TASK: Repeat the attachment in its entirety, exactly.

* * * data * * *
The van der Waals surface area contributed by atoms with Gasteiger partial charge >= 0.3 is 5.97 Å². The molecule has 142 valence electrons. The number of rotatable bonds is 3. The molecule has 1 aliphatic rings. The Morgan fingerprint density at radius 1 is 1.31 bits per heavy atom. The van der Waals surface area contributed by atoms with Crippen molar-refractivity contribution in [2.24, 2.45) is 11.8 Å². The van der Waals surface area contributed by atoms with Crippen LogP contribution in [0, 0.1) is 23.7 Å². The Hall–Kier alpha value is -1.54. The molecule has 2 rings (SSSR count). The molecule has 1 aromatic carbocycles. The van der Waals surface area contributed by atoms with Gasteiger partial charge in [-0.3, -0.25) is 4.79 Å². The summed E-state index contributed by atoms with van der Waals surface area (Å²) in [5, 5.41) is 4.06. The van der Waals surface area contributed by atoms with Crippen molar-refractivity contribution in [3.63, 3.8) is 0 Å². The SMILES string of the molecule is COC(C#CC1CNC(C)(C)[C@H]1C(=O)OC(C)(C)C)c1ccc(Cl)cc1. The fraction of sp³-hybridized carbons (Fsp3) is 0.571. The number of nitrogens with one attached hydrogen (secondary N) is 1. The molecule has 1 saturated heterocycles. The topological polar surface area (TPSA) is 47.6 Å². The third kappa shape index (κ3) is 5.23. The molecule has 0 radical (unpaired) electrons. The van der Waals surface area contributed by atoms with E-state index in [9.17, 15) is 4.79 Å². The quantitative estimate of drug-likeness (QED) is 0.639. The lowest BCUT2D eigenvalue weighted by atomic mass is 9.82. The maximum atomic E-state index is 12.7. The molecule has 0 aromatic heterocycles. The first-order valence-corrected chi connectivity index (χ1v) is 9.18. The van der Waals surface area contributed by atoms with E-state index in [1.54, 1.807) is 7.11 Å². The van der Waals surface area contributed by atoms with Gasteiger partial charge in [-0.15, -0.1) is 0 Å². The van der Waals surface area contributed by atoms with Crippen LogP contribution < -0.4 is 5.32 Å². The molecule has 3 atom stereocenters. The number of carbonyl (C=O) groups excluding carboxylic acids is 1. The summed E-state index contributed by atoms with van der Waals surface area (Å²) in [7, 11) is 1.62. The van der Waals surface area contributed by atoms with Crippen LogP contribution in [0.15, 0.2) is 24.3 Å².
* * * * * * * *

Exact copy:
The van der Waals surface area contributed by atoms with Gasteiger partial charge >= 0.3 is 5.97 Å². The molecule has 142 valence electrons. The number of rotatable bonds is 3. The molecule has 1 aliphatic rings. The Morgan fingerprint density at radius 1 is 1.31 bits per heavy atom. The van der Waals surface area contributed by atoms with Crippen molar-refractivity contribution in [2.24, 2.45) is 11.8 Å². The van der Waals surface area contributed by atoms with Crippen LogP contribution in [0, 0.1) is 23.7 Å². The Hall–Kier alpha value is -1.54. The molecule has 2 rings (SSSR count). The molecule has 1 aromatic carbocycles. The van der Waals surface area contributed by atoms with Gasteiger partial charge in [-0.3, -0.25) is 4.79 Å². The summed E-state index contributed by atoms with van der Waals surface area (Å²) in [5, 5.41) is 4.06. The van der Waals surface area contributed by atoms with Crippen molar-refractivity contribution in [3.63, 3.8) is 0 Å². The SMILES string of the molecule is COC(C#CC1CNC(C)(C)[C@H]1C(=O)OC(C)(C)C)c1ccc(Cl)cc1. The fraction of sp³-hybridized carbons (Fsp3) is 0.571. The number of nitrogens with one attached hydrogen (secondary N) is 1. The molecule has 1 saturated heterocycles. The topological polar surface area (TPSA) is 47.6 Å². The third kappa shape index (κ3) is 5.23. The molecule has 0 radical (unpaired) electrons. The van der Waals surface area contributed by atoms with E-state index in [9.17, 15) is 4.79 Å². The quantitative estimate of drug-likeness (QED) is 0.639. The lowest BCUT2D eigenvalue weighted by atomic mass is 9.82. The maximum atomic E-state index is 12.7. The molecule has 0 aromatic heterocycles. The first-order valence-corrected chi connectivity index (χ1v) is 9.18. The van der Waals surface area contributed by atoms with E-state index in [1.54, 1.807) is 7.11 Å². The van der Waals surface area contributed by atoms with Gasteiger partial charge in [-0.15, -0.1) is 0 Å². The van der Waals surface area contributed by atoms with Crippen LogP contribution < -0.4 is 5.32 Å². The molecule has 3 atom stereocenters. The number of carbonyl (C=O) groups excluding carboxylic acids is 1. The summed E-state index contributed by atoms with van der Waals surface area (Å²) in [7, 11) is 1.62. The van der Waals surface area contributed by atoms with Crippen LogP contribution in [0.15, 0.2) is 24.3 Å².